For instance: your Herr Dr. Professor–widely published, with his own wikipedia page, applauded by the students at the end of every lecture–is teaching Hamlet. He never smiles in class, seems rather bored by the whole affair. You want to go and shake him at the end of the day and say, “This is a privilege, this! Don’t you see–you are so privileged, so lucky, so blessed to be able to teach this text, to be able to teach at all! The existence of Hamlet is a miracle. The fact that you have a job where you get to read Hamlet every day is also a miracle.”

It’s good, though, too, because you now see what you want to spend the rest of your life fighting against: apathy, boredom, this brand of tired post-modernism that sees the entire world as a deconstruction of a deconstruction of a deconstruction. You want to teach with personality, dammit, in a place where you can sit across the desk from your students and talk about beauty and art like they really matter.

Here in Germany, you have the feeling that the professors think you smile too much in class. But how can one not smile–Hamlet is Hamlet. And apathy aside, it’s good to be here. The cathedrals are still glorious.

Being: Waiting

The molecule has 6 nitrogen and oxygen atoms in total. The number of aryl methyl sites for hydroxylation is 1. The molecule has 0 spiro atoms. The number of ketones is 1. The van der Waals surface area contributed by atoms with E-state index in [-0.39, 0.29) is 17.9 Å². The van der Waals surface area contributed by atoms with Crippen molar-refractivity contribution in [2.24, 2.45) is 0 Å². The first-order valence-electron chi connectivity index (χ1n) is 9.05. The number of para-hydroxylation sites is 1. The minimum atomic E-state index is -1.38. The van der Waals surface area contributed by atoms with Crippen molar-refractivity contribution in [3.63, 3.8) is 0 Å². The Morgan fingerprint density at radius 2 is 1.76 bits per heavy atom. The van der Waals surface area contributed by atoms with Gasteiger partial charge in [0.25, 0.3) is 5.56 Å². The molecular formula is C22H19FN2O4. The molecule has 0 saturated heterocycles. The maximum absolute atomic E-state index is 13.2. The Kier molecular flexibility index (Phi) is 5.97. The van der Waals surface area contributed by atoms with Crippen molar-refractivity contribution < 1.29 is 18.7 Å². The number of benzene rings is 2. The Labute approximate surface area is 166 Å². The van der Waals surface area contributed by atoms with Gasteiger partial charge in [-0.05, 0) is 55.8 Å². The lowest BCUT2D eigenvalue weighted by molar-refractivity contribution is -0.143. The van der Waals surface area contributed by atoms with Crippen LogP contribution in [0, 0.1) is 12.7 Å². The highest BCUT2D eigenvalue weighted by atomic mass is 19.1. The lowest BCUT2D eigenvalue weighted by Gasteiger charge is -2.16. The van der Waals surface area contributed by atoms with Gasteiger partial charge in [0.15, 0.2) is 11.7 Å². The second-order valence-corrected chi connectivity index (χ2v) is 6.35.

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Senior year is such a strange time.

You are pulled in all directions at once. Part of you wants to get out, get out, get out–out of the midwest, the eternal flat, the small-town campus, the Catholicism, the insomnia, the March grayness. The other part of you will be weeping come graduation–no more poetry on Friday nights, no more swing dancing till midnight, no more drawing dragons in the writing center walls, no more of those intensely personal discussions on German literature and philosophy that are changing the way you see the world. The way the sun hits the windows of the faculty building when you walk to your 8am Roman Literature course–blood-orange, in-your-eyes because of the flat horizon. You will miss that. It’s the end of something stunning, this leave-taking of an intellectual community from which you have learned and against which you have fought, and which you have loved for the past four years.

And behind it all is the waiting. Everyone is getting job offers, being accepted to graduate school, making wedding plans and looking at apartments. For you, though, everything is entirely up in the air–applications to grad schools in Germany aren’t even open yet, you have no idea where you will be, you have no idea if you will just end up sitting at home next year with all sorts of failed plans. Those scholarship programs you applied to six months ago are probably going to leave you hanging until you go crazy, and you won’t hear anything positive anyway. You listen to Bach and lots of bad pop music.